- Paperback: 254 pages
- Publisher: O'Reilly Media; 1 edition (January 31, 2015)
- Language: English
- ISBN-10: 1491901551
- ISBN-13: 978-1491901557
- Product Dimensions: 7 x 0.6 x 9.2 inches
- Shipping Weight: 13.6 ounces (View shipping rates and policies)
- Average Customer Review: 13 customer reviews
- Amazon Best Sellers Rank: #365,313 in Books (See Top 100 in Books)
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Cython: A Guide for Python Programmers 1st Edition
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About the Author
Kurt Smith has been using Python in scientific computing ever since his college days, looking for any opportunity to incorporate it into his computational physics classes. He has contributed to the Cython project as part of the 2009 Google Summer of Code, implementing the initial version of typed memoryviews and native cython arrays. He uses Cython extensively in his consulting work at Enthought, training hundreds of scientists, engineers, and researchers in Python, NumPy, Cython, and parallel and high-performance computing.
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I will caution those who start to read the book and notice the immediate introduction of compiling Cython code (Chapter 2) even before going in-depth into syntax. Don't be discouraged, as this is actually a very clever organization by the author, whose comprehensible writing proves his knowledgeability in every topic here. Smith is starting off readers with a more conceptual, macroscopic look into how Cython code is ran - in multiple ways, as he explains in the chapter - so that way they're not constantly asking themselves that same question in the later chapters.
Which is to say, this book is meant to be read chronologically, and is not intended to be just a reference source on the subject. For that, you'll want to go to docs.cython.org or github.com/cython/cython/wiki. At roughly 220 pages of content, this book is incredibly dense for what it covers. It's definitely amazing how lean it is without being too overwhelming. Some key topics Smith covers includes organizing Cython code (Chapter 6), making a C library accessible to Python (Chapter 7), doing the same with C++ (Chapter 8), and using cProfile (Chapter 9). The entire text certainly comes off as a project that took years to pile all together.
As someone who's gone through the book page for page, I can assure others that there's at least something that even existing users of Cython are bound to learn. With that all said, my only gripe about Cython by Kurt Smith is what he doesn't cover: debugging and testing. I can understand the omissions for the reason of keeping it all concise, but it would've still been worthwhile to mention that Cython comes with a GDB extension called cygdb for when your project acts up. Still, these are ultimately minor complaints for what is easily the best learning resource on taking full advantage of Cython. Kudos to the computational plasma physicist himself, Kurt W. Smith.
Some other helpful notes:
-You should wait to install Cython before reading this book; Smith has helpful info on installing it for Linux, Mac OS X, and Windows in Chapter 2.
-Some topics make use of IPython and using Python decorators, so get acquainted with both.
-Know what pointers are!
-Be mindful of using C++ with Cython when reading Chapter 9, as the pairing of the two is (as of this writing) still a work in progress, something that even the author acknowledges at the end of the chapter. This is worth mentioning because, to my knowledge, it's hard to know for sure that all of the newer features of C++11 and C++14 are stable with Cython.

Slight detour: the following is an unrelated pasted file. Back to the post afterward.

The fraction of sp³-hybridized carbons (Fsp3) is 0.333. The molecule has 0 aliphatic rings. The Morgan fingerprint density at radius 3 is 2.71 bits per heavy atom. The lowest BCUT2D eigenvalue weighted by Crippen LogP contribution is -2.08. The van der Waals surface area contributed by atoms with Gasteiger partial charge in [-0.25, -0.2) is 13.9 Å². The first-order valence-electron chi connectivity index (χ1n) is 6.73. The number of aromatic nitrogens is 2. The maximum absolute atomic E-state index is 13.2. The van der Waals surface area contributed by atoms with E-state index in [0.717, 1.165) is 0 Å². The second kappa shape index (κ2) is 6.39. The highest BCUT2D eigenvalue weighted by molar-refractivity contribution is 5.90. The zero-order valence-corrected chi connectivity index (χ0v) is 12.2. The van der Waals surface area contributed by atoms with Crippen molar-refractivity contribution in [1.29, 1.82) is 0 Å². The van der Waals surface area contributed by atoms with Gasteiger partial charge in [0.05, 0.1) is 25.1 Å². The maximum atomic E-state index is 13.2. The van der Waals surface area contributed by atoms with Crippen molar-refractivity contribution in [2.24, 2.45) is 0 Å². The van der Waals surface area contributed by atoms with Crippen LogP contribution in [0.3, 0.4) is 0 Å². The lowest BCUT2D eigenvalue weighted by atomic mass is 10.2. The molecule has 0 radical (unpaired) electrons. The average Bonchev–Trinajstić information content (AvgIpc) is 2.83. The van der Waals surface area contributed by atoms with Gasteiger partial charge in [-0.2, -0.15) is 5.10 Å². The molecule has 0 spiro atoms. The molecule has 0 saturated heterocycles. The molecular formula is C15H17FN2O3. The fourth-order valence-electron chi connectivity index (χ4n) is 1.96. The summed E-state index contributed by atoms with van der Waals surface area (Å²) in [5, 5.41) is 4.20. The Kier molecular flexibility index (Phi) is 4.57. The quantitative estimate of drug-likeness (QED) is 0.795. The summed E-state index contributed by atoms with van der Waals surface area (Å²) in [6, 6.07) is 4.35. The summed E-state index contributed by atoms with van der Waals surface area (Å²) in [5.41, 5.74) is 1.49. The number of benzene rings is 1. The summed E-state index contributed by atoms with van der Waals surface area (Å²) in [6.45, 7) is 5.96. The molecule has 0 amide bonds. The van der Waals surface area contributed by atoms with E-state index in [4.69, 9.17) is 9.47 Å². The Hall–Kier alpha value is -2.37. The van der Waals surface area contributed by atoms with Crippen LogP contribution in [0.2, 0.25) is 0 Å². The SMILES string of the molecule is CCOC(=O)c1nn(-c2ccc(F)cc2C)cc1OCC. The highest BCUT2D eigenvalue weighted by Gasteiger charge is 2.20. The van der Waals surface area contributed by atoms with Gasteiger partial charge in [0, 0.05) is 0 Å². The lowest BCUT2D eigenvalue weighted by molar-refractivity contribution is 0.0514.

-There's a 4-part YouTube tutorial called "Cython: Speed up Python and NumPy, Pythonize C, C++, and Fortran, SciPy2013 Tutorial", presented by Kurt W. Smith himself, and it covers a lot of the same material in the book. It's specifically located in the Enthought YouTube Channel (if you have trouble finding it, its logo looks just like the icon used for the Nintendo Gamecube). [UPDATE 9-10-15: It's come to my attention that Smith has another tutorial in the same channel but much newer; look up "Cython: Blend the Best of Python and C++ | SciPy 2015 Tutorial | Kurt Smith". As a heads up, the tutorial is 3 hours and 45 minutes long.]
-https://github.com/cythonbook/examples is where all of the code examples from this book is stored. As a helpful gesture, Smith cites this URL as a footnote within the text from time to time.
Cython allows you to speed up Python code by translating it to C (or C++), and it also allows you to create wrappers for C code to be called in Python.
The book assumes you know Python and C somewhat well. It is a niche book for experienced users. The author took a bold step in assuming the reader will be up to speed, and I appreciated that.
Chapter three did a great job explaining how Python and C are fundamentally different languages, but also how they are complementary. Cython acts an interface between the two languages allowing you to pick and choose where you want C level performance, or where you want ease of use functionality of Python.
The writing is excellent and the author assumes you are familiar with modern software techniques.
I will leave it to the author to explain it best with the last sentence from the book: "With this one multifaceted tool [Cython] in hand, we can confidently bring Python's dynamism to C and C++, and bring the performance of C and C++ to Python".
It is so worthwhile to read thoroughly. I love it because there is no awesome cython tutorial on the internet.
Now I feel very confident in using cython from learning this book.
Thank you for the author that I realize the awesomeness of cython.